Insulin resistance in prediction of esophageal varices.

Department of Gastroenterology, Gulhane School of Medicine, Ankara, Turkey.
Hepatology (Impact Factor: 12). 04/2009; 49(5):1775-6; author reply 1776. DOI: 10.1002/hep.22875
Source: PubMed
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    ABSTRACT: Evidence showing a higher prevalence of diabetes mellitus (DM) in patients with chronic hepatitis C virus (HCV) infection has been accumulating. However, the reason why chronic HCV infection promotes DM remains unknown. In the present study, the authors focused on non-cirrhotic and non-diabetic patients with chronic HCV infection and evaluated the factors responsible for increases in insulin resistance. Fifty-six patients diagnosed with HCV-related chronic liver disease were included. Biochemical information including body mass index (BMI), aspartate aminotransferase (AST), alanine aminotransferase, cholinesterase, triglyceride, total cholesterol, hemoglobin, platelet count, glycosylated hemoglobin, immunoreactive insulin (IRI), and serum levels of tumor necrosis factor (TNF)-alpha and HCV-RNA were determined using venous blood samples obtained from each patient after overnight fasting. Homeostasis model assessment of insulin resistance (HOMA-IR), a simple and convenient measure of insulin resistance, was also calculated. The relationship between the stage of liver fibrosis and HOMA-IR, and the clinical factors responsible for the increase in HOMA-IR in non-diabetic patients was investigated. Homeostasis model assessment of insulin resistance and IRI levels increased parallel with the progression of fibrosis. Among the non-diabetic patients with mild to moderate liver fibrosis, BMI, serum levels of AST and TNF-alpha were related with HOMA-IR (BMI: r = 0.395, P = 0.041; AST: r = 0.465, P = 0.014; TNF-alpha: r = 0.396, P = 0.040). In contrast, HOMA-IR related to TNF-alpha (r = 0.526, P = 0.013) in non-diabetic patients with advanced liver fibrosis. Collectively, hepatic fibrosis and inflammation appear to play key roles in the increase in insulin resistance in patients with chronic HCV infection.
    Journal of Gastroenterology and Hepatology 01/2004; 18(12):1358-63. · 3.33 Impact Factor
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    ABSTRACT: Indirect methods to predict the presence of esophageal varices (EV) in patients with cirrhosis are not sensitive enough to be used as a surrogate for endoscopy. We tested the effectiveness of liver stiffness measurement (LSM) by transient elastography and the presence of insulin resistance (IR), a marker associated with fibrosis progression, in the noninvasive prediction of portal hypertension. One hundred four consecutive patients with newly diagnosed Child A hepatitis C virus (HCV) cirrhosis underwent upper gastrointestinal endoscopy to search for EV. Clinical, anthropometric, biochemical, ultrasonographic, and metabolic features, including IR by the homeostasis model assessment (HOMA), and LSM by transient elastography, were recorded at the time of endoscopy. EVs were detected in 63 of 104 patients (60%). In 10 patients (16%), the EVs were medium-large (>or=F2). By multivariate analysis, the presence of EVs was independently associated with a low platelet count/spleen diameter ratio (OR, 0.998; 95% CI, 0.996-0.999) and a high HOMA-IR score (OR, 1.296; 95%CI, 1.018-1.649), not with LSM (OR, 1.009; 95%CI, 0.951-1.070). It is noteworthy that nine of ten patients with medium-large EVs had a platelet/spleen ratio of less than 792 or an HOMA-IR of greater than 3.5. The independent association between low platelet count/spleen diameter ratio (OR, 0.998; 95%CI, 0.996-1.000), high HOMA-IR score (OR, 1.373; 95%CI, 1.014-1.859) and presence of EV was confirmed in the subgroup of 77 nondiabetic subjects. Conclusions: In patients with Child A HCV cirrhosis, two simple, easy-to-get tests, namely the platelet/spleen ratio and insulin resistance measured by HOMA-IR, regardless of the presence of diabetes, significantly predict the presence of EV, outweighing the contribution given by transient elastography.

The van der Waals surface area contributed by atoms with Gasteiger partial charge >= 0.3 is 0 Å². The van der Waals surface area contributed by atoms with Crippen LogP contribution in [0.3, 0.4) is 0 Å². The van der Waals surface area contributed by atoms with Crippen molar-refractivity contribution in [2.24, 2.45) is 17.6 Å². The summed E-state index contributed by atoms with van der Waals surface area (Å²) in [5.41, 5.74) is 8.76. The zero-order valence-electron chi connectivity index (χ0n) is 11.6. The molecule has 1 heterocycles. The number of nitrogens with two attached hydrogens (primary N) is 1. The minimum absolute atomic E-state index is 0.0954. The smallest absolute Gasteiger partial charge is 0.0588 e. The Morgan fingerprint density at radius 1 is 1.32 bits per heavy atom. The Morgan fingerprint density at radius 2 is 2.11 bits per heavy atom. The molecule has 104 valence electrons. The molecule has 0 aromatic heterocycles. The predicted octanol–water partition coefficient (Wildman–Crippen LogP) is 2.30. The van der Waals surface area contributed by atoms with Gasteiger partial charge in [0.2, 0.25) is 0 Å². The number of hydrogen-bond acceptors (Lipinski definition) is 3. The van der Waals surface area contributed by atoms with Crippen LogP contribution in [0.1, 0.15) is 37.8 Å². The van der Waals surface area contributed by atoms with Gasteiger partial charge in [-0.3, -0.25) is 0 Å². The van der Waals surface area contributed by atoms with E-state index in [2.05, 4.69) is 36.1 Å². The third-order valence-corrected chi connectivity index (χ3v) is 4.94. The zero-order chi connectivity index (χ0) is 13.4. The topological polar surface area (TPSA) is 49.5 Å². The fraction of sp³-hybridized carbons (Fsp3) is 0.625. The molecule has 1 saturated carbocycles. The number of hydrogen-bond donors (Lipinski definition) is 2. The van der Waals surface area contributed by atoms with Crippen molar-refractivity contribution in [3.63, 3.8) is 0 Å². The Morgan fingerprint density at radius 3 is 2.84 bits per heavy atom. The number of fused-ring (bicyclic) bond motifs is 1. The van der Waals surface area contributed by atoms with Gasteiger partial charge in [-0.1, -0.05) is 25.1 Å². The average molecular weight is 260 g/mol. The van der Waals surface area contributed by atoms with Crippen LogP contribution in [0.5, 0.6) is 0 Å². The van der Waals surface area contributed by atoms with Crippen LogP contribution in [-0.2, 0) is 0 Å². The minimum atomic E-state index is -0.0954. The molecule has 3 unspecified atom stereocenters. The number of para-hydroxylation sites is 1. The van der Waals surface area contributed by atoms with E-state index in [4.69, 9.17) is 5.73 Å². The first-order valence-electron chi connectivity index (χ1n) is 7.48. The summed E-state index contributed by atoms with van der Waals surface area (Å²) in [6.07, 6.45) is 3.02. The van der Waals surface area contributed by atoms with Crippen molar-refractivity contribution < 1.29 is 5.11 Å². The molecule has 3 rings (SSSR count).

Hepatology 10/2008; 49(1):195-203. · 12.00 Impact Factor
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    ABSTRACT: Visfatin, a new adipokine, facilitates adipogenesis and has insulin-mimetic properties. We aimed to investigate the plasma visfatin levels in patients with newly diagnosed and untreated type 2 diabetes mellitus (T2DM) and impaired glucose tolerance (IGT), who had no obesity or hypertension. Twenty-two patients with T2DM, 18 subjects with IGT and 40 healthy controls were enrolled. Visfatin levels were measured along with the BMI, blood pressure, lipids, glucose, insulin, adiponectin and hsCRP levels, and HOMA-IR indexes. Age, sex and BMI were similar in all groups. Visfatin levels were higher in the diabetic group than the controls (p=0.01). There was no significant difference in the visfatin levels between the T2DM and IGT groups as well as IGT group and healthy controls. Plasma visfatin concentrations did not differ between men and women. Visfatin levels did not correlate with BMI, blood pressure, plasma adiponectin, insulin, hsCRP, glucose and lipid levels or HOMA-IR indexes in the three groups. These results indicate that hyperglycemia causes an increase in plasma visfatin levels and, as in people with T2DM but not with IGT, this increase gets more prominent as the glucose intolerance worsens.
    Diabetes Research and Clinical Practice 05/2007; 76(1):24-9. · 2.74 Impact Factor


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